Molecular Modelling Analysis of the Metabolism of Toluene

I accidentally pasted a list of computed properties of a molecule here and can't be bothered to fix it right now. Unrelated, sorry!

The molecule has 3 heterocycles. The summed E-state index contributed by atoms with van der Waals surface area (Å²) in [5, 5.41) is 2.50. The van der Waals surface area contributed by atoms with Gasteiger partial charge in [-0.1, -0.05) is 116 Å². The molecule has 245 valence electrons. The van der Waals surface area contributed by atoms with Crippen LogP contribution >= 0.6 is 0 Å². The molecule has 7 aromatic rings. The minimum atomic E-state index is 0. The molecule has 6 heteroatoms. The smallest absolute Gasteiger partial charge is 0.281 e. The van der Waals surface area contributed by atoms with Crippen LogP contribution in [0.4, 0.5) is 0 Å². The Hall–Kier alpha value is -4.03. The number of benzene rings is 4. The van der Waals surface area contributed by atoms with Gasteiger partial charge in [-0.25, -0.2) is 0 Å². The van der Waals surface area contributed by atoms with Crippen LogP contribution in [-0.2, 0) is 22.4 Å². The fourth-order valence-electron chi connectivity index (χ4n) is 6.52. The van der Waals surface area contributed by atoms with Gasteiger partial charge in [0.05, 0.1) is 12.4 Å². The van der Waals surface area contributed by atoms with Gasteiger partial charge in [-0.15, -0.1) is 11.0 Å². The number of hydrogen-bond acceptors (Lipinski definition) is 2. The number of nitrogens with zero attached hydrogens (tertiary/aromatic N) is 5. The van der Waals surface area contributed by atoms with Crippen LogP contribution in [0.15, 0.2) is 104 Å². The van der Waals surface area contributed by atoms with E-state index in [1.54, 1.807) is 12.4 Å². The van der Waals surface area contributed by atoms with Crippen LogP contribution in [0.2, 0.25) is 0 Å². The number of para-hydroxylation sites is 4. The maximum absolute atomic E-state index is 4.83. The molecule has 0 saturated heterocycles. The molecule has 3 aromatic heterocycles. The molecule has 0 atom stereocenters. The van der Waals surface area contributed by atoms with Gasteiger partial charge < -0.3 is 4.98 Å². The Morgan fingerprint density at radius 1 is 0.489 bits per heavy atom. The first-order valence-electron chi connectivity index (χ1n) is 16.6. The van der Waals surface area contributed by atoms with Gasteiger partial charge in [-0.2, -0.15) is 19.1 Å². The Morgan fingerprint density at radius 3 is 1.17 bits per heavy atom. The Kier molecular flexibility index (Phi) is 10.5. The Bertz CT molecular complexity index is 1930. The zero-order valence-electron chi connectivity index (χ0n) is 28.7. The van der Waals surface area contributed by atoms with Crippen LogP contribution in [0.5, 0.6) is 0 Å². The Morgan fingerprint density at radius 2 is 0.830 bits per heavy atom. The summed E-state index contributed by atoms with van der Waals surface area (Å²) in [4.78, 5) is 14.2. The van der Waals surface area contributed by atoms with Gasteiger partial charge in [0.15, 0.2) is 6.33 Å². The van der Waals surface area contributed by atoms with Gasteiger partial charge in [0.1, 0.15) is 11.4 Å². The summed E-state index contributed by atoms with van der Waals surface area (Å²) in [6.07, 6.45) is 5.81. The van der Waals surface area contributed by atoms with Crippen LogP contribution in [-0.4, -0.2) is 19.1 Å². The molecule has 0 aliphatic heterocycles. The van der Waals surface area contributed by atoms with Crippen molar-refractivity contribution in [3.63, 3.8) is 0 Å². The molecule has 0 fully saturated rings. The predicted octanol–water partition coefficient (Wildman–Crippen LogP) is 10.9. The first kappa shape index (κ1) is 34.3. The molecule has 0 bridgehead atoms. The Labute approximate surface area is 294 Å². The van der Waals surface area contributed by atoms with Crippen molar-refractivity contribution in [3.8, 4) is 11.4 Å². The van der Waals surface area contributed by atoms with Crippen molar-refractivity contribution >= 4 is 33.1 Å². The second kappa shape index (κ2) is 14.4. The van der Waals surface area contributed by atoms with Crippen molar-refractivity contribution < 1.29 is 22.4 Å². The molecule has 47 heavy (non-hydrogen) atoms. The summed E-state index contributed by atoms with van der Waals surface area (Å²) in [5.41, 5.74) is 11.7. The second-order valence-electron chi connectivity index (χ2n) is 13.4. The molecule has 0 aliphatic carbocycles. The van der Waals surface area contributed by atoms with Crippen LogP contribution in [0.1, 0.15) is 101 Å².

Toluene has been widely used as an organic solvent, ingredient of thinners, as a coating in the leather industry and in the synthesis of a number of chemicals. It is a common cause of neurotoxicity in people that intentionally and repetitively breather high concentrations of toluene over a long period of time. Recent investigations have shown that toluene may induce reproductive dysfunctions and cancer. However, little is known about the molecular mechanisms by which toluene elicits its toxic effects on male reproductive organs and carcinogenicity. Following exposure in humans, toluene is readily transformed into several metabolites including benzyl alcohol, ortho-, meta- and para-cresols. The main metabolic pathway involves its oxidation to benzyl alcohol which is further oxidised to benzoic acid via benzaldehyde and excreted in the urine as hippuric acid. Ortho-, meta- and para-cresols are formed as minor metabolites through the formation of epoxides although there is evidence for direct hydroxylation of aromatic ring. Ortho-cresol is further hydroxylated to form MHQ which on oxidation produces MBQ. Molecular modelling analyses based on molecular mechanics, semi-empirical and DFT calculations show that the most toxic metabolite of toluene namely MBQ has the smallest LUMO-HOMO energy difference and hence it will be most reactive kinetically. The presence of electron-rich and electron-deficient sites indicates that the metabolite may undergo both electrophilic and nucleophilic attacks, the latter providing an explanation as to why it can cause oxidative damage to DNA.
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